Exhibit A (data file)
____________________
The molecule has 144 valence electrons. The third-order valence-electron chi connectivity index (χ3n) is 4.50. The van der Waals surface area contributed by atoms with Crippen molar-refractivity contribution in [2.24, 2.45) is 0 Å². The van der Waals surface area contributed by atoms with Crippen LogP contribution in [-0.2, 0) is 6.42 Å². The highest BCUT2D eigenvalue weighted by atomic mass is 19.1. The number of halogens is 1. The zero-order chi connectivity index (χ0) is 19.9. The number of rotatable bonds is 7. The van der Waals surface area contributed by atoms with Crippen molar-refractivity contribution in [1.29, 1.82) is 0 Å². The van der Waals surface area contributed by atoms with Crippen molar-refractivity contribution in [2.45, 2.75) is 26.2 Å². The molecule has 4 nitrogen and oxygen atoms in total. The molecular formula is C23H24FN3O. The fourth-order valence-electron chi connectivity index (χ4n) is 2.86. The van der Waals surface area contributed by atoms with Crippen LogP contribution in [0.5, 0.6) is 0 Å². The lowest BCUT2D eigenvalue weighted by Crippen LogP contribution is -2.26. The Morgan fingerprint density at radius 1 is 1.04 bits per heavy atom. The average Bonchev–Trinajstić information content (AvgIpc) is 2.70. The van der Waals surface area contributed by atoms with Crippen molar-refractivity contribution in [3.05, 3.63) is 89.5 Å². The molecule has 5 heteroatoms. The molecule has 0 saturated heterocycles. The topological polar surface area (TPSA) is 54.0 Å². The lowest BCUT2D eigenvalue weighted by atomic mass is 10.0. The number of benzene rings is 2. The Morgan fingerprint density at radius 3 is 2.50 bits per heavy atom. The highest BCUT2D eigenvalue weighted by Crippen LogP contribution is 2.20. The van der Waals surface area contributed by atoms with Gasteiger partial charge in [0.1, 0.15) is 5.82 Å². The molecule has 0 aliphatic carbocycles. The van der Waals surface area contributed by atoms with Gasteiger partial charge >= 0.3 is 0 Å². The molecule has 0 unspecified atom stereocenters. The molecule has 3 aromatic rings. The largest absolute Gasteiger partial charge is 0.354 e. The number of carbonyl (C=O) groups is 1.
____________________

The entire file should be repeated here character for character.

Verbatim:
The molecule has 144 valence electrons. The third-order valence-electron chi connectivity index (χ3n) is 4.50. The van der Waals surface area contributed by atoms with Crippen molar-refractivity contribution in [2.24, 2.45) is 0 Å². The van der Waals surface area contributed by atoms with Crippen LogP contribution in [-0.2, 0) is 6.42 Å². The highest BCUT2D eigenvalue weighted by atomic mass is 19.1. The number of halogens is 1. The zero-order chi connectivity index (χ0) is 19.9. The number of rotatable bonds is 7. The van der Waals surface area contributed by atoms with Crippen molar-refractivity contribution in [1.29, 1.82) is 0 Å². The van der Waals surface area contributed by atoms with Crippen molar-refractivity contribution in [2.45, 2.75) is 26.2 Å². The molecule has 4 nitrogen and oxygen atoms in total. The molecular formula is C23H24FN3O. The fourth-order valence-electron chi connectivity index (χ4n) is 2.86. The van der Waals surface area contributed by atoms with Crippen LogP contribution in [0.5, 0.6) is 0 Å². The lowest BCUT2D eigenvalue weighted by Crippen LogP contribution is -2.26. The Morgan fingerprint density at radius 1 is 1.04 bits per heavy atom. The average Bonchev–Trinajstić information content (AvgIpc) is 2.70. The van der Waals surface area contributed by atoms with Crippen molar-refractivity contribution in [3.05, 3.63) is 89.5 Å². The molecule has 5 heteroatoms. The molecule has 0 saturated heterocycles. The topological polar surface area (TPSA) is 54.0 Å². The lowest BCUT2D eigenvalue weighted by atomic mass is 10.0. The number of benzene rings is 2. The Morgan fingerprint density at radius 3 is 2.50 bits per heavy atom. The highest BCUT2D eigenvalue weighted by Crippen LogP contribution is 2.20. The van der Waals surface area contributed by atoms with Gasteiger partial charge in [0.1, 0.15) is 5.82 Å². The molecule has 0 aliphatic carbocycles. The van der Waals surface area contributed by atoms with Gasteiger partial charge >= 0.3 is 0 Å². The molecule has 0 unspecified atom stereocenters. The molecule has 3 aromatic rings. The largest absolute Gasteiger partial charge is 0.354 e. The number of carbonyl (C=O) groups is 1.